John Lampley, a Hendersonville native, loved at the time with his wife, Claudia, and their toddler, Lauren, on Kanuga Road. When they lost power, his father, Dr. Bill Lampley, came to the rescue in his four-wheel drive truck. DOT snowplows had been at work already, and their passes on Kanuga Road created an eight-foot snowbank for the Lampleys to climb.
"There was virtually no traffic at all," Lampley said. "There wasn't anybody in sight. It was days before anybody was out. The frustrating thing was, it was the best snow we had in years and you couldn't out to go sledding or anything."
The blizzard of '93 obliterated the usual pattern of a Southern snow followed by a warmup and clearing two or three days later. After two days of snow, lows plunged into single digits. The wind kept howling.
Weather forecaster Paul Speranza said in the days before the storm, forecasters called for a big snow.
"Most of the model runs said we were going to have a major snow event," he said. "They didn't have any real idea the storm was going to be as bad as it was."
He recalled that he and his wife, Kay, had driven from Asheville to their home on Long John Mountain in Hendersonville that Friday night. They would not leave their home for five days.
"Usually the snow didn't stay on the ground that long," he said. "We had temperatures back in the 50s again. One morning here we had lows in the low single digits."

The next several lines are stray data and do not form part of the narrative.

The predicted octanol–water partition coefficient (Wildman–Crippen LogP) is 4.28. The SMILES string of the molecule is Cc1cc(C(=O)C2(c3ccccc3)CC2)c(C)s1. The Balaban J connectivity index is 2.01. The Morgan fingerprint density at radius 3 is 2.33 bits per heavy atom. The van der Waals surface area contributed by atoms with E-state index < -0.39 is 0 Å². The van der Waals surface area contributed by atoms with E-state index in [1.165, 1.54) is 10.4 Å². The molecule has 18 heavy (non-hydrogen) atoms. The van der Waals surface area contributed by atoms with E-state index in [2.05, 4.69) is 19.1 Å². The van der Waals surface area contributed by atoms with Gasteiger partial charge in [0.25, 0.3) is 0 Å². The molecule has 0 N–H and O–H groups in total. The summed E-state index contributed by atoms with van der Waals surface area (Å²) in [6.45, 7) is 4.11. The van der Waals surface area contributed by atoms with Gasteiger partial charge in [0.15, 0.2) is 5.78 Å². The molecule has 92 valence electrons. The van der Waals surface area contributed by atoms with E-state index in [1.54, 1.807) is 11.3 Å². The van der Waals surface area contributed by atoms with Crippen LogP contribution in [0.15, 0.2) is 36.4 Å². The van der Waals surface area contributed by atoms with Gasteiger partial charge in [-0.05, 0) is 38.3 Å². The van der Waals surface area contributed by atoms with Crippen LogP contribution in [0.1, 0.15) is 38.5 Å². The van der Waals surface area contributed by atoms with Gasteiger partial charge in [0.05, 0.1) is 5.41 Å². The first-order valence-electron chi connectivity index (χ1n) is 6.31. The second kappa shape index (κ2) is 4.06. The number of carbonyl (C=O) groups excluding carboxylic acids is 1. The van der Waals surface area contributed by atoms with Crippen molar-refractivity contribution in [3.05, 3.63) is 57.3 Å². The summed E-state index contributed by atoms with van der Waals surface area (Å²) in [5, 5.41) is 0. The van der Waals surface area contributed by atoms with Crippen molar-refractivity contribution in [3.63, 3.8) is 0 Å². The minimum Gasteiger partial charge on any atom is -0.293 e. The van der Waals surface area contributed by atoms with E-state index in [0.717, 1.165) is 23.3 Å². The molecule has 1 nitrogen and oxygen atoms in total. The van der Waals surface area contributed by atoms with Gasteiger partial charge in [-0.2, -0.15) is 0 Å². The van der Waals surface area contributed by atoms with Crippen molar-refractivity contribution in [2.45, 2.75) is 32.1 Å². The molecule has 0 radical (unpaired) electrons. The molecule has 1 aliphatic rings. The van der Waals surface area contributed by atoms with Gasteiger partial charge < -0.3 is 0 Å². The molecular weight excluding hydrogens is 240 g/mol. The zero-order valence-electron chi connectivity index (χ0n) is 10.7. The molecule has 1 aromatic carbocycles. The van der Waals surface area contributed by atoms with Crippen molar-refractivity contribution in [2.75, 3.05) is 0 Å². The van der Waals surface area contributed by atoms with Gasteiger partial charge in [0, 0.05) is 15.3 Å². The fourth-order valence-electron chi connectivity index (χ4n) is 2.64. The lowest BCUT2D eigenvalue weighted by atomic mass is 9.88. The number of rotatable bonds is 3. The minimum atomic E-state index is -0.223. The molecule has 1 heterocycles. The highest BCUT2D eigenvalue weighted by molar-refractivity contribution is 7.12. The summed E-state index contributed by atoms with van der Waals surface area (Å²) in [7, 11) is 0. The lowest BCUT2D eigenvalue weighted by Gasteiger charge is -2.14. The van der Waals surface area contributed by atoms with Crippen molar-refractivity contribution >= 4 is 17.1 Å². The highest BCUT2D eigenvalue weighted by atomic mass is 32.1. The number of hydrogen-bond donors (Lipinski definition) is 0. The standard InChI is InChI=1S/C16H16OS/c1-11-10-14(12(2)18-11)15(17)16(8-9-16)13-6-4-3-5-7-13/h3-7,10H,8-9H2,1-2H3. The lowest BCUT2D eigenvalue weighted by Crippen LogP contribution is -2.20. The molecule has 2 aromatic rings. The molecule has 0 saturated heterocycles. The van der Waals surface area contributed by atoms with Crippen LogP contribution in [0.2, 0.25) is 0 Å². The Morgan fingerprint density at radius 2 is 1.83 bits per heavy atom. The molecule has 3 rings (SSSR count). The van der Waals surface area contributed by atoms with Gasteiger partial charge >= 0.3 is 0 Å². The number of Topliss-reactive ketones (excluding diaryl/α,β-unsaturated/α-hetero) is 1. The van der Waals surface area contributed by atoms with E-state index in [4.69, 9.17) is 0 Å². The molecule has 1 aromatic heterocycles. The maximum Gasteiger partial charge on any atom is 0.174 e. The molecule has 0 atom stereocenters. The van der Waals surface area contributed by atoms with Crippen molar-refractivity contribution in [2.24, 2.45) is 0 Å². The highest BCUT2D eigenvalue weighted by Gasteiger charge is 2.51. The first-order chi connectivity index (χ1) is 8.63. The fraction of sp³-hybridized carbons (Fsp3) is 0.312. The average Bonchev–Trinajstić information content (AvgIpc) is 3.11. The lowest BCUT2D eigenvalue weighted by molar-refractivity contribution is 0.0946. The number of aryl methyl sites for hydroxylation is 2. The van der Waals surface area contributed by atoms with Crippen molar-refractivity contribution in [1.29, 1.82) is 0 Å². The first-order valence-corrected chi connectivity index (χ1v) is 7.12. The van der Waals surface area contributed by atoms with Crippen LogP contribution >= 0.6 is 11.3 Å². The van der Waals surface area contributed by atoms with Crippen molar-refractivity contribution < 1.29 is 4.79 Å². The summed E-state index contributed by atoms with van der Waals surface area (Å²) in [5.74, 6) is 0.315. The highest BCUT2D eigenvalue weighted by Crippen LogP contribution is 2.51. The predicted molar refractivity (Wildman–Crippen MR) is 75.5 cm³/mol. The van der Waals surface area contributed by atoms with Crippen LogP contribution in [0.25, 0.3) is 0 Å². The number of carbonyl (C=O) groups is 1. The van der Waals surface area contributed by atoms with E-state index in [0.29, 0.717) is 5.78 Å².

In their recollections of the blizzard, people remember an unusual sight and sound: thunder snow.
"There was so much instability in the atmosphere because of the warm and the cold and the mixing," Speranza said. He said the thunder came on Saturday, along with snow, sleet, icing and high winds.
"This was more like a hurricane with winter elements than it was a regular winter snowstorm," Hyder said. "It was the first time I saw thunder snow. It thundered and lightninged during that event. A lot of people mentioned that it was incredibly unusual but it was eerie. We had whiteout conditions. You couldn't see 100 feet because of the wind."
Jaime Laughter was 12 years old when the storm came. That Friday night she had gone to her best friend's house for a birthday party.
"I was looking forward to getting stranded with my two best friends," she said. It didn't happen. Her dad, Sam Laughter, drove up in his four-wheel drive and picked her up. The other friend didn't make it home, and Jaime says she was glad in hindsight that she made it home safe with family. The Laughters still had power, and her dad kept the woodstove burning. Days later, the snow had stopped but the roads still were not clear.